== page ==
A clinical counselor who works with ReVille pointed out that sexual appetites generally diminish with old age.

But prosecutors, unwilling to take that chance, plan to do their best to make sure he dies behind bars. They made it clear they plan to have ReVille civilly committed and locked up indefinitely in the state's sexually violent predator program, once his sentence is complete.

ReVille, 32, didn't react as the sentence was read. He held his head down, his eyes closed, as he did through most of the three-hour proceeding.

He did, however, offer an apology.

“I am sorry for what I've done,” ReVille said. “I want to make it clear to the victims, the parents of the victims and the schools and organizations where I have been that I am the only one responsible for my actions. I am the only one guilty of any wrongdoing. I am the only one responsible for the pain and suffering that the victims, their families and the community have had to go through.”

But even as ReVille appeared contrite, prosecutors described his mea culpa as one more slick bit of trickery, a last-ditch bid to elicit sympathy and win mercy from the court.

Schemes unraveled

A master manipulator, ReVille used sports as bait and religion as a ruse to lure young boys into his clutches. He exposed them to porn, masturbated with them and, later, fondled and performed oral sex on them.

His crimes date back to 2002, when he began preying upon boys at his alma mater, The Citadel, during summer camp. ReVille honed his technique at Pinewood Preparatory School, where he held his first teaching job. He then cycled through nearly a dozen coaching, teaching and church posts throughout the region, picking up new victims along the way.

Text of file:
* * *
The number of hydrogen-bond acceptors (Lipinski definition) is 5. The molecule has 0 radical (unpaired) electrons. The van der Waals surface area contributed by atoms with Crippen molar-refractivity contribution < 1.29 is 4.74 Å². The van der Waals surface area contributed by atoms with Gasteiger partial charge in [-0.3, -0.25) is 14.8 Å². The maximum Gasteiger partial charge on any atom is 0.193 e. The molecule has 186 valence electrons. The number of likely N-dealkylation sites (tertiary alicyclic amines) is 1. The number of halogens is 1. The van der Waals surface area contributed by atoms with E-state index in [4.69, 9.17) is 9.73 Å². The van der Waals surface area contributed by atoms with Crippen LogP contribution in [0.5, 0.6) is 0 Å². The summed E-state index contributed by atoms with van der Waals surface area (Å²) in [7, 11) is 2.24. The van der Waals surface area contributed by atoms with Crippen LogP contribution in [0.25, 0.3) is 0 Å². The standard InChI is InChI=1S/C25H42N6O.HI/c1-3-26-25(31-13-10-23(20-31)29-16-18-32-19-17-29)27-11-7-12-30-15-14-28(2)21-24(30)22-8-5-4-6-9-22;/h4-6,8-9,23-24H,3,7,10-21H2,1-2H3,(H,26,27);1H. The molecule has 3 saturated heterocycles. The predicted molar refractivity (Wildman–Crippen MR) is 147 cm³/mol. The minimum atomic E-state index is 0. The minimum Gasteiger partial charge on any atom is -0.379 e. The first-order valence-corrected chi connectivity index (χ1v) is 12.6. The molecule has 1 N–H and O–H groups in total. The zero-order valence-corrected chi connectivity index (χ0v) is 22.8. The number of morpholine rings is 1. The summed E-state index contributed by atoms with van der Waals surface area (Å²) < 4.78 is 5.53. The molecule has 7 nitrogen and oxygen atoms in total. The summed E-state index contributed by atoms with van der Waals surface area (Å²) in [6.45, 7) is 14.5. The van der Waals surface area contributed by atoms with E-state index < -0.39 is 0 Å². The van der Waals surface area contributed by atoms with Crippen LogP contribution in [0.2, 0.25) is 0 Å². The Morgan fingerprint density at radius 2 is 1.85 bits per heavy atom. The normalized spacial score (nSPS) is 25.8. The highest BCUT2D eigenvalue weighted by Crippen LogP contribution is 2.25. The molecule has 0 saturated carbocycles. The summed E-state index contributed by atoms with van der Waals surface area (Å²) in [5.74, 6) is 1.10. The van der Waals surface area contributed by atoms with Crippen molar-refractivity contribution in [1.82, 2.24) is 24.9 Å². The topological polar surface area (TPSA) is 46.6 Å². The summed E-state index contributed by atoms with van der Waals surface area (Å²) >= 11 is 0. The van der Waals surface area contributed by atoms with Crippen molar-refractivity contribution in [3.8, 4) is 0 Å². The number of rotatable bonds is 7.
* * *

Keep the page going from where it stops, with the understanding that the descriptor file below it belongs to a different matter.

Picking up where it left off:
ReVille targeted boys from healthy but busy families, offering rides and other assistance to get access to his conquests. He kept lubricant in the glove compartment of his car for quick masturbation sessions and invited students to perverse gatherings at the various homes he occupied, prosecutors said.

Some assaults occurred while ReVille's wife, Carrie, was on bed rest after giving birth to triplets, prosecutors said.

Assistant solicitors Debbie Herring-Lash and Meghan Hall described how ReVille formed loose fraternities of boys and encouraged them to take part in games and contests, such as seeing how long a boy could keep an erection in a cold shower. Other games included having boys lick chocolate and peanut butter off ReVille's penis, prosecutors said. The boys ranged in age from 10 to 17.

ReVille's schemes unraveled last fall, when some Mount Pleasant boys shared with their parents suspicions they had about ReVille's activities with their friends. Those suspicions led a group of parents to meet to discuss ReVille's behavior, Herring-Lash said.

When word got back to ReVille, he shot off an email to the parents suggesting that things were being blown out of proportion, Herring-Lash said. He encouraged them to drop the matter so as to not to draw attention to their families and to allow him to leave the area quietly, she said.

His world imploded when the family of one boy sought help at the Dee Norton Lowcountry Children's Center. The center notified Mount Pleasant police, who launched an investigation. They arrested ReVille on Oct. 28, and he started confessing and naming victims, Herring-Lash said. The investigation soon sprawled over three counties.

Some victims only cried and nodded when questioned by police about being touched, prosecutors said. Others described running around naked and masturbating at church lock-ins. One boy talked about being molested at a basketball tournament, prosecutors said.

Facing the music

When ReVille strode into a Charleston County courtroom Wednesday, it was the first time many in the packed audience had seen him since his arrest. Pale, thin and dressed in a gray-striped jailhouse jumpsuit, he shuffled to his seat, his wrists and ankles bound by shackles.